That said, office space flexibility doesn’t simply refer to the physical space and your practical use of it. It also encompasses the dynamic that the space provides to your business. Flexible business spaces promote adaptability, enabling work to get done faster, more efficiently, and at a higher quality.
The current crisis has created instability in the workforce. This makes staff planning incredibly difficult, and companies implementing headcounts in the workspace must face added expenses.
With a diverse range of workspace types available, employees gravitate to workspaces that can fulfill their needs on any given day, for any given project. Flexible office spaces meet this need at a far lower cost than other workspace types.
Flexible workspaces provide an ideal balance between remote work and open office plans. Employees can’t work exclusively in an open office, but they also don’t need the complete freedom of working from home or in a coworking space. With a flexible workspace, you can combine these essential workspace types in a single office or area, giving employees the power to choose how they want to work.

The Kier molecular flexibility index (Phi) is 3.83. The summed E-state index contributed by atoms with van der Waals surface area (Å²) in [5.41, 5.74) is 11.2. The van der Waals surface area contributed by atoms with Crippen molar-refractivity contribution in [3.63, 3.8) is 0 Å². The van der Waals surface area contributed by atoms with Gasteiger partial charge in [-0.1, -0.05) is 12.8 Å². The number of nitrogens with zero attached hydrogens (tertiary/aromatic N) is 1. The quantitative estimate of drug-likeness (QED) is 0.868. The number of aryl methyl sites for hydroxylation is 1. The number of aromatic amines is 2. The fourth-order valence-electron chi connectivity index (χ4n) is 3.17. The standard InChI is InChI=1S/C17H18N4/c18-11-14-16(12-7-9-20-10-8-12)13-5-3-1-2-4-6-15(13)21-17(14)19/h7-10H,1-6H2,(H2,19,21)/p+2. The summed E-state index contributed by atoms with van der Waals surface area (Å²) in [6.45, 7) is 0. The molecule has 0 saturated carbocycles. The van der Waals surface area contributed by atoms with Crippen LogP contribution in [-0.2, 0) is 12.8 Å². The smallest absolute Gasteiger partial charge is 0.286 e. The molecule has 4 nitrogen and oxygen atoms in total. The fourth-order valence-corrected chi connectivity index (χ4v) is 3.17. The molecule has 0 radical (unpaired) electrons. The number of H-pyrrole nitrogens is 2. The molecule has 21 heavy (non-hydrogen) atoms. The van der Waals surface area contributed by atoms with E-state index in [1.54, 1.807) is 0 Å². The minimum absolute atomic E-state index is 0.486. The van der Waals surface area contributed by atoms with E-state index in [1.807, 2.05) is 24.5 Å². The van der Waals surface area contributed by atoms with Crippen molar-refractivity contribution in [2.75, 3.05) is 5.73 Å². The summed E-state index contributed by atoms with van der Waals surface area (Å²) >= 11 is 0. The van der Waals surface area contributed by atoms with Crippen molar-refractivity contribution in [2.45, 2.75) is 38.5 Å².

While flexible office spaces can largely benefit businesses today, there are a few disadvantages that companies must consider:
To adopt a cohesive flexible office culture, businesses must clearly delineate the different workspaces to employees. Then, leaders can step back and allow employees to realize the benefits of the space individually. Your workforce is intelligent; by simply providing the flexible work environments, your employees will find the space that they need to be successful. If all goes well, your office will become like a community center for your company.
Going forward, create a long-term plan to fulfill market supply. Visualize your future workspace needs and take steps to fulfill those needs. Then, refine your office plan so that it stands alone as a smart, efficient, and strong asset to your business.
Vickey Li is the co-founder and CEO at OnePiece Work, a global flexible workspace solution. OnePiece Work was built upon Vickey’s experience living and working abroad in major metropolitan cities like Shanghai, Hong Kong, and San Francisco. Her passion for community and extensive experience in commercial real estate led her to the vision of a cross-border co-working space that would promote entrepreneurship, innovation, and accelerate global expansion for startups. In just three years, OnePiece Work has expanded to 10 cities globally and is a community of over 300 companies worldwide.
Feel free to connect with me via Linkedin with any questions you may have!